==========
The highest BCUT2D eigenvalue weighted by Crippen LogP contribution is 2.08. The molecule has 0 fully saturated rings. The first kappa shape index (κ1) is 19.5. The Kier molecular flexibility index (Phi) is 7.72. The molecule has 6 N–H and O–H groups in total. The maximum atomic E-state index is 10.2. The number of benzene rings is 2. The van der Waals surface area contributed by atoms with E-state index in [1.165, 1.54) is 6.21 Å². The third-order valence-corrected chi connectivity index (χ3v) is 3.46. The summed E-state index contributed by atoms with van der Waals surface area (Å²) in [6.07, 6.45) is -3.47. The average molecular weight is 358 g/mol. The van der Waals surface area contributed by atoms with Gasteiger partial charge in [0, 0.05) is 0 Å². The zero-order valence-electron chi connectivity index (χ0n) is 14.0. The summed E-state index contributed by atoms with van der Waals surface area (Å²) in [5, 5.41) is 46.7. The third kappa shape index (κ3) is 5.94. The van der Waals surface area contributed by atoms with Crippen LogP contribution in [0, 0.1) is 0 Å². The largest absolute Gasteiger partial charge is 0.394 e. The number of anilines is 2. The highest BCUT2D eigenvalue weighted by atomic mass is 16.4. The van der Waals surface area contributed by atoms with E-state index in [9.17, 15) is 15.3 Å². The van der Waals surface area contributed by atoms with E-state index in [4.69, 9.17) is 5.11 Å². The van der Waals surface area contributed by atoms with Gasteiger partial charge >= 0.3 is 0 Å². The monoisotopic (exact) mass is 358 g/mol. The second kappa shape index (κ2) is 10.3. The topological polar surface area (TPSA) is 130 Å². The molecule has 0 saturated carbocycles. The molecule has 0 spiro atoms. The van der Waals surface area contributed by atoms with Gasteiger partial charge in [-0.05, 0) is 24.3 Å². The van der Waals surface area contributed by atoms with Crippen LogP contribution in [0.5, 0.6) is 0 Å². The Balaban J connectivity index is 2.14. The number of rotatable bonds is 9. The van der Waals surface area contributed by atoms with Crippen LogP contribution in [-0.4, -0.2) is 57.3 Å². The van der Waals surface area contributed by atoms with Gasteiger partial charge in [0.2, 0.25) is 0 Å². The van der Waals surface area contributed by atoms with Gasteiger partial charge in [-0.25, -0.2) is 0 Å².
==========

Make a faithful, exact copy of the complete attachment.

The highest BCUT2D eigenvalue weighted by Crippen LogP contribution is 2.08. The molecule has 0 fully saturated rings. The first kappa shape index (κ1) is 19.5. The Kier molecular flexibility index (Phi) is 7.72. The molecule has 6 N–H and O–H groups in total. The maximum atomic E-state index is 10.2. The number of benzene rings is 2. The van der Waals surface area contributed by atoms with E-state index in [1.165, 1.54) is 6.21 Å². The third-order valence-corrected chi connectivity index (χ3v) is 3.46. The summed E-state index contributed by atoms with van der Waals surface area (Å²) in [6.07, 6.45) is -3.47. The average molecular weight is 358 g/mol. The van der Waals surface area contributed by atoms with Gasteiger partial charge in [0, 0.05) is 0 Å². The zero-order valence-electron chi connectivity index (χ0n) is 14.0. The summed E-state index contributed by atoms with van der Waals surface area (Å²) in [5, 5.41) is 46.7. The third kappa shape index (κ3) is 5.94. The van der Waals surface area contributed by atoms with Crippen LogP contribution in [0, 0.1) is 0 Å². The largest absolute Gasteiger partial charge is 0.394 e. The number of anilines is 2. The highest BCUT2D eigenvalue weighted by atomic mass is 16.4. The van der Waals surface area contributed by atoms with E-state index in [9.17, 15) is 15.3 Å². The van der Waals surface area contributed by atoms with E-state index in [4.69, 9.17) is 5.11 Å². The van der Waals surface area contributed by atoms with Gasteiger partial charge >= 0.3 is 0 Å². The monoisotopic (exact) mass is 358 g/mol. The second kappa shape index (κ2) is 10.3. The topological polar surface area (TPSA) is 130 Å². The molecule has 0 saturated carbocycles. The molecule has 0 spiro atoms. The van der Waals surface area contributed by atoms with Gasteiger partial charge in [-0.05, 0) is 24.3 Å². The van der Waals surface area contributed by atoms with Crippen LogP contribution in [0.5, 0.6) is 0 Å². The Balaban J connectivity index is 2.14. The number of rotatable bonds is 9. The van der Waals surface area contributed by atoms with Crippen LogP contribution in [-0.4, -0.2) is 57.3 Å². The van der Waals surface area contributed by atoms with Gasteiger partial charge in [0.2, 0.25) is 0 Å². The van der Waals surface area contributed by atoms with Gasteiger partial charge in [-0.25, -0.2) is 0 Å².